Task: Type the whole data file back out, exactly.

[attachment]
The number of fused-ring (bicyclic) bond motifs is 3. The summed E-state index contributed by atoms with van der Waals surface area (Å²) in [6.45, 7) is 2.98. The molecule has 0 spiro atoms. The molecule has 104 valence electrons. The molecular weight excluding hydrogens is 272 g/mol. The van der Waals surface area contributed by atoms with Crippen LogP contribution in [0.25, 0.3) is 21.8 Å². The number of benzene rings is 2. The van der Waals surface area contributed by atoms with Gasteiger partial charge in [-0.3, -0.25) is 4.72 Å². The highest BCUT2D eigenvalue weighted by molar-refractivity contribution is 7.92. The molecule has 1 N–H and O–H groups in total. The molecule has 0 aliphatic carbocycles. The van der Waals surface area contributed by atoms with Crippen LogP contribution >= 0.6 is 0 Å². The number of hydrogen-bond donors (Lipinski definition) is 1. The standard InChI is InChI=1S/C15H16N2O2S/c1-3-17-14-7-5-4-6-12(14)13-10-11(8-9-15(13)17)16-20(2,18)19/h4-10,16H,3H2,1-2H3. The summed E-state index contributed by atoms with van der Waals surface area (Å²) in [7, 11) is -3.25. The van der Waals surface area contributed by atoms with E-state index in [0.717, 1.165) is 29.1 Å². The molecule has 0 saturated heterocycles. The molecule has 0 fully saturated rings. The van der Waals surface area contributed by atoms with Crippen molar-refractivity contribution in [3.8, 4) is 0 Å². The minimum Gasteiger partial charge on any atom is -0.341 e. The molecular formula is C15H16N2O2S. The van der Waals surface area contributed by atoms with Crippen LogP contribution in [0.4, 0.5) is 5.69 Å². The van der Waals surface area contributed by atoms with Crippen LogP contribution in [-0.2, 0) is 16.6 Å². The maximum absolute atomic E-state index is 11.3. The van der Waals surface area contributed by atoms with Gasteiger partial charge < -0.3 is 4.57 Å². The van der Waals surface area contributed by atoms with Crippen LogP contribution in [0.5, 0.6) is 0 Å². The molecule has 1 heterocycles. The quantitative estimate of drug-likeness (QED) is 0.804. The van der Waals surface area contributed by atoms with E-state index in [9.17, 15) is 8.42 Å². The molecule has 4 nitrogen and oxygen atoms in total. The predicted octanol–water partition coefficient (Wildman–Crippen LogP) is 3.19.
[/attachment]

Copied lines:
The number of fused-ring (bicyclic) bond motifs is 3. The summed E-state index contributed by atoms with van der Waals surface area (Å²) in [6.45, 7) is 2.98. The molecule has 0 spiro atoms. The molecule has 104 valence electrons. The molecular weight excluding hydrogens is 272 g/mol. The van der Waals surface area contributed by atoms with Crippen LogP contribution in [0.25, 0.3) is 21.8 Å². The number of benzene rings is 2. The van der Waals surface area contributed by atoms with Gasteiger partial charge in [-0.3, -0.25) is 4.72 Å². The highest BCUT2D eigenvalue weighted by molar-refractivity contribution is 7.92. The molecule has 1 N–H and O–H groups in total. The molecule has 0 aliphatic carbocycles. The van der Waals surface area contributed by atoms with Crippen LogP contribution >= 0.6 is 0 Å². The number of hydrogen-bond donors (Lipinski definition) is 1. The standard InChI is InChI=1S/C15H16N2O2S/c1-3-17-14-7-5-4-6-12(14)13-10-11(8-9-15(13)17)16-20(2,18)19/h4-10,16H,3H2,1-2H3. The summed E-state index contributed by atoms with van der Waals surface area (Å²) in [7, 11) is -3.25. The van der Waals surface area contributed by atoms with E-state index in [0.717, 1.165) is 29.1 Å². The molecule has 0 saturated heterocycles. The molecule has 0 fully saturated rings. The van der Waals surface area contributed by atoms with Crippen molar-refractivity contribution in [3.8, 4) is 0 Å². The minimum Gasteiger partial charge on any atom is -0.341 e. The molecular formula is C15H16N2O2S. The van der Waals surface area contributed by atoms with Crippen LogP contribution in [0.4, 0.5) is 5.69 Å². The van der Waals surface area contributed by atoms with Crippen LogP contribution in [-0.2, 0) is 16.6 Å². The maximum absolute atomic E-state index is 11.3. The van der Waals surface area contributed by atoms with Gasteiger partial charge < -0.3 is 4.57 Å². The van der Waals surface area contributed by atoms with Crippen LogP contribution in [0.5, 0.6) is 0 Å². The molecule has 1 heterocycles. The quantitative estimate of drug-likeness (QED) is 0.804. The van der Waals surface area contributed by atoms with E-state index in [9.17, 15) is 8.42 Å². The molecule has 4 nitrogen and oxygen atoms in total. The predicted octanol–water partition coefficient (Wildman–Crippen LogP) is 3.19.